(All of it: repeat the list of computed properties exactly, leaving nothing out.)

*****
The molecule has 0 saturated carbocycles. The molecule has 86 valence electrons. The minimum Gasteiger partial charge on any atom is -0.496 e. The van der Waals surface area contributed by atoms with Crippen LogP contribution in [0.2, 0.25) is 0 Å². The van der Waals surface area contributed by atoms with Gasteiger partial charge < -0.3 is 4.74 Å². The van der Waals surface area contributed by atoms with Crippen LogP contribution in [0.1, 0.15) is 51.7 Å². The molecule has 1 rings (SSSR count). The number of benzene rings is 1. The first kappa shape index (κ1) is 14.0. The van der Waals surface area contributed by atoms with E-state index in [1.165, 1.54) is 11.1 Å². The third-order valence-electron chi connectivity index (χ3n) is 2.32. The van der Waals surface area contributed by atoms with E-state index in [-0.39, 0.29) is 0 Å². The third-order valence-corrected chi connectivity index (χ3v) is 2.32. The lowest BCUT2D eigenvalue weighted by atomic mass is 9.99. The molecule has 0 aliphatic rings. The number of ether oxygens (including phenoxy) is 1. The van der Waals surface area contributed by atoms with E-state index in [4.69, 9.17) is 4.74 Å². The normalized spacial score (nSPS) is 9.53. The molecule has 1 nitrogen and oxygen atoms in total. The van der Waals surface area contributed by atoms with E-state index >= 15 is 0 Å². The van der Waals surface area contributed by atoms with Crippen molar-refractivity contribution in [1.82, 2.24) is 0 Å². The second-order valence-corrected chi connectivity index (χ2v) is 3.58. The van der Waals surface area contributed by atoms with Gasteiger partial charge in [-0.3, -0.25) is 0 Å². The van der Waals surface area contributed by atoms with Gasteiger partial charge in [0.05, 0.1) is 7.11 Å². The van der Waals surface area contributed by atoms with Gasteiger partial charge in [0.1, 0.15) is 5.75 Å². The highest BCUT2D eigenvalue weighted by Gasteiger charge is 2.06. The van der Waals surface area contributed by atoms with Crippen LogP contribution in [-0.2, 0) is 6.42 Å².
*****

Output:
The molecule has 0 saturated carbocycles. The molecule has 86 valence electrons. The minimum Gasteiger partial charge on any atom is -0.496 e. The van der Waals surface area contributed by atoms with Crippen LogP contribution in [0.2, 0.25) is 0 Å². The van der Waals surface area contributed by atoms with Gasteiger partial charge < -0.3 is 4.74 Å². The van der Waals surface area contributed by atoms with Crippen LogP contribution in [0.1, 0.15) is 51.7 Å². The molecule has 1 rings (SSSR count). The number of benzene rings is 1. The first kappa shape index (κ1) is 14.0. The van der Waals surface area contributed by atoms with E-state index in [1.165, 1.54) is 11.1 Å². The third-order valence-electron chi connectivity index (χ3n) is 2.32. The van der Waals surface area contributed by atoms with E-state index in [-0.39, 0.29) is 0 Å². The third-order valence-corrected chi connectivity index (χ3v) is 2.32. The lowest BCUT2D eigenvalue weighted by atomic mass is 9.99. The molecule has 0 aliphatic rings. The number of ether oxygens (including phenoxy) is 1. The van der Waals surface area contributed by atoms with E-state index in [4.69, 9.17) is 4.74 Å². The normalized spacial score (nSPS) is 9.53. The molecule has 1 nitrogen and oxygen atoms in total. The van der Waals surface area contributed by atoms with E-state index >= 15 is 0 Å². The van der Waals surface area contributed by atoms with Crippen molar-refractivity contribution in [1.82, 2.24) is 0 Å². The second-order valence-corrected chi connectivity index (χ2v) is 3.58. The van der Waals surface area contributed by atoms with Gasteiger partial charge in [-0.3, -0.25) is 0 Å². The van der Waals surface area contributed by atoms with Gasteiger partial charge in [0.05, 0.1) is 7.11 Å². The van der Waals surface area contributed by atoms with Gasteiger partial charge in [0.1, 0.15) is 5.75 Å². The highest BCUT2D eigenvalue weighted by Gasteiger charge is 2.06. The van der Waals surface area contributed by atoms with Crippen LogP contribution in [-0.2, 0) is 6.42 Å².